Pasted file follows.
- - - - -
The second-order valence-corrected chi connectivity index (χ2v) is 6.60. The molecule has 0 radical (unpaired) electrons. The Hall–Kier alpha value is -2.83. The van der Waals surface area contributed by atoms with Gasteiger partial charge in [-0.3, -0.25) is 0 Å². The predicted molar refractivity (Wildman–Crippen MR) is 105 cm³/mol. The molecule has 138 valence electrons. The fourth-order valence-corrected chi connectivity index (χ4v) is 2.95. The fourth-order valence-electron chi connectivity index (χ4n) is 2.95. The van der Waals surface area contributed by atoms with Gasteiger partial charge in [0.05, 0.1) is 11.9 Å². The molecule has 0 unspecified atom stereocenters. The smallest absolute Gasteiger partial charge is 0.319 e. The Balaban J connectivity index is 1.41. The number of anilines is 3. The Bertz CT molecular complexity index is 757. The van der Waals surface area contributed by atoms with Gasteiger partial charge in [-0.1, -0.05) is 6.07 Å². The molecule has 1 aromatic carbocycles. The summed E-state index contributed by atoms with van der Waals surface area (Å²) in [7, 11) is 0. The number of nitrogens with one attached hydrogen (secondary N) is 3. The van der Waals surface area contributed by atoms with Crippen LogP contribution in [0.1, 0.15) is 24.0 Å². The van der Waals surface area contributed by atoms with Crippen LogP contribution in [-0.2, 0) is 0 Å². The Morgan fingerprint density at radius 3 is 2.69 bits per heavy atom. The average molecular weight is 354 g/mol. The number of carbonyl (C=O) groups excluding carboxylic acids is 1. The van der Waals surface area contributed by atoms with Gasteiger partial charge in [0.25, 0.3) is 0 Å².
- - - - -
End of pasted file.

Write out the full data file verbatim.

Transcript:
The second-order valence-corrected chi connectivity index (χ2v) is 6.60. The molecule has 0 radical (unpaired) electrons. The Hall–Kier alpha value is -2.83. The van der Waals surface area contributed by atoms with Gasteiger partial charge in [-0.3, -0.25) is 0 Å². The predicted molar refractivity (Wildman–Crippen MR) is 105 cm³/mol. The molecule has 138 valence electrons. The fourth-order valence-corrected chi connectivity index (χ4v) is 2.95. The fourth-order valence-electron chi connectivity index (χ4n) is 2.95. The van der Waals surface area contributed by atoms with Gasteiger partial charge in [0.05, 0.1) is 11.9 Å². The molecule has 0 unspecified atom stereocenters. The smallest absolute Gasteiger partial charge is 0.319 e. The Balaban J connectivity index is 1.41. The number of anilines is 3. The Bertz CT molecular complexity index is 757. The van der Waals surface area contributed by atoms with Gasteiger partial charge in [-0.1, -0.05) is 6.07 Å². The molecule has 1 aromatic carbocycles. The summed E-state index contributed by atoms with van der Waals surface area (Å²) in [7, 11) is 0. The number of nitrogens with one attached hydrogen (secondary N) is 3. The van der Waals surface area contributed by atoms with Crippen LogP contribution in [0.1, 0.15) is 24.0 Å². The van der Waals surface area contributed by atoms with Crippen LogP contribution in [-0.2, 0) is 0 Å². The Morgan fingerprint density at radius 3 is 2.69 bits per heavy atom. The average molecular weight is 354 g/mol. The number of carbonyl (C=O) groups excluding carboxylic acids is 1. The van der Waals surface area contributed by atoms with Gasteiger partial charge in [0.25, 0.3) is 0 Å².